Overpopulation pollution requires the government to act!

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Pontiac Perspective by Peter Gauthier


Pontiac Perspective by Peter Gauthier

Thomas Malthus (1766 – 1834) is renowned for his book An Essay on the Principles of Population in which he notes that while the population of a given area increases geometrically, that is, tends to double every twenty-five years, food and resource development only increased linearly. This implies that at some point, the growth in population will outstrip its ability to adequately provide for itself.
Modern Malthusian skeptics reject his thesis, pointing out that we have always discovered or invented new technologies to meet rising population demands. However, Malthus is correct in a way that both he and his critics failed to consider. This is the excessive increase in pollution caused, in the main, by the very
technologies that claim to provide a solution to the Malthus problem.
Increase in population, especially in urban areas, has resulted in a geometric increase in pollution. Two simple numbers illustrate this. In 1960, the world population was 3 billion, today it is 7.8 billion. In 1960, the per capita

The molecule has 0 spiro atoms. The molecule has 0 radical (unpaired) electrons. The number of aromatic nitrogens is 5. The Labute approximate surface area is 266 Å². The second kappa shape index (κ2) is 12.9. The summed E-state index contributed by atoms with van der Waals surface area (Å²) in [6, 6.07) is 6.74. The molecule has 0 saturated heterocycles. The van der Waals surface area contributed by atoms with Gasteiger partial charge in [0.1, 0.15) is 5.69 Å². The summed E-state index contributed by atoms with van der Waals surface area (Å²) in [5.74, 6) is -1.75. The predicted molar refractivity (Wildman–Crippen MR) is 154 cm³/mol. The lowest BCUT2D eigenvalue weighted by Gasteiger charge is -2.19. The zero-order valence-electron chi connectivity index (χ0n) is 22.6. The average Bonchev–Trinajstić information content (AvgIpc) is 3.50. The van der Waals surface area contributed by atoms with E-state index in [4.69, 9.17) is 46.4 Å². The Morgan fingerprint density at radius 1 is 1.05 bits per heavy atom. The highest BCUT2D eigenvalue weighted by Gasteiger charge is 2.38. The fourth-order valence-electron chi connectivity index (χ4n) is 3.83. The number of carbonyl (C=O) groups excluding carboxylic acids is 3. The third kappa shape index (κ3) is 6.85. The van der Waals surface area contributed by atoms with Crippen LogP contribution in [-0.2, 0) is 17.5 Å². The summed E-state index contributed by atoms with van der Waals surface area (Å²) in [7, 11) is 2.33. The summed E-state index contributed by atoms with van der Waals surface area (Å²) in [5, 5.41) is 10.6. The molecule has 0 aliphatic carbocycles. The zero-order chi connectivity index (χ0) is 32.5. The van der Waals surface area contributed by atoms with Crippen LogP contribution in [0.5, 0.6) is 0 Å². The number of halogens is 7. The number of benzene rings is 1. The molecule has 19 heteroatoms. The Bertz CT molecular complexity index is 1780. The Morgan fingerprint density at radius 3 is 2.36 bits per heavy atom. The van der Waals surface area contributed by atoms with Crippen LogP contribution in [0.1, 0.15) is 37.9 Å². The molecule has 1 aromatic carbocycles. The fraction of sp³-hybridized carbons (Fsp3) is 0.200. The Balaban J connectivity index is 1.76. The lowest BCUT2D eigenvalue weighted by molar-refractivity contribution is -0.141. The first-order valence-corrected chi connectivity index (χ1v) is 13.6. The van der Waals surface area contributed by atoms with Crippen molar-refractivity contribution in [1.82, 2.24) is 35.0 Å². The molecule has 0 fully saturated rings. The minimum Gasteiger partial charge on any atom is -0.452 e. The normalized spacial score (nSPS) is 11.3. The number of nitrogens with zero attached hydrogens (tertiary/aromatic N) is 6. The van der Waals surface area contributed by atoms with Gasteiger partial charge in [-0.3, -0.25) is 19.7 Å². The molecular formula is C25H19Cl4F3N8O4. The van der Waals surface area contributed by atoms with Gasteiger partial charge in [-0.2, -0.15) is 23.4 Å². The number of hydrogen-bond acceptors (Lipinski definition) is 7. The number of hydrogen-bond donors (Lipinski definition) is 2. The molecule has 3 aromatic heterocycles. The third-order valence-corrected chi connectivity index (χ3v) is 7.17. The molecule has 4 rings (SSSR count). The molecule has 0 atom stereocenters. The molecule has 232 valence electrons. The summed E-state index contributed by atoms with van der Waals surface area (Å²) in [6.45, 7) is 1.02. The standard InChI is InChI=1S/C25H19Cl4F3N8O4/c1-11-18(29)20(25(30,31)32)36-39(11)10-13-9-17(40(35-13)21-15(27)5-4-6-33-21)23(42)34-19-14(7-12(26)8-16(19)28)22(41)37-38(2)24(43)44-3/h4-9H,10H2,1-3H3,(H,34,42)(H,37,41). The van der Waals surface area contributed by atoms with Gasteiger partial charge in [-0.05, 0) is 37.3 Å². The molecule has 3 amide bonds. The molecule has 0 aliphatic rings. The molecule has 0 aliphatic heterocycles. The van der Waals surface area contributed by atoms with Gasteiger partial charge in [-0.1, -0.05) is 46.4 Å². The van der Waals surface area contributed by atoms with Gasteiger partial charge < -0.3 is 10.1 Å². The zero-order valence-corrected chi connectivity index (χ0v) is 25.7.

consumption of meat was 24.2 kilograms – today, it is 45 kilograms. This
per capita increase in consumption combined with the increase in overall population results in a geometric increase in pollution. As an illustration, consider some of the adverse effects of increased consumption of meat.
On a global level, raising animals for food is responsible for more greenhouse gases than all the planet’s transportation systems combined. One third of earth’s ice-free land and one third of all grain production is consumed
by farm animals. An enormous amount of water is needed to raise and
prepare animals for human consumption. 683 gallons of water are required to produce 1 gallon of milk and 2,400 gallons of water are required to produce one pound of beef. More than 90% of all Amazon rainforest land cleared since 1970 is used to raise livestock. Further, agriculture is the largest global source of fine particulates.
As is now well documented, agricultural activity is not the only source of pollution.  Plastics, use of fossil fuels for industrial processes, poor urban
planning, overfishing and a host of other factors contribute to the geometric increase in the deterioration of our environment.
Malthus saw only three ways of containing the problem of overpopulation: vice (including war), misery (famine and ill health) and moral restraint. Perhaps, with some revision, these are the solutions to our current pollution crisis.  Most people will find war and famine as absolutely unacceptable solutions, but there has been a rise in anti-natalism—the ethical position that we shouldn’t be bringing new lives into the world due to the risk of unacceptable suffering and inevitable early death that is the consequence of our increasingly polluted world.
The real solution must lie in the moral courage of our government and
business leaders to take immediate and effective action to reverse pollution. Of course, this will require that citizens remind them of the planet’s dire situation.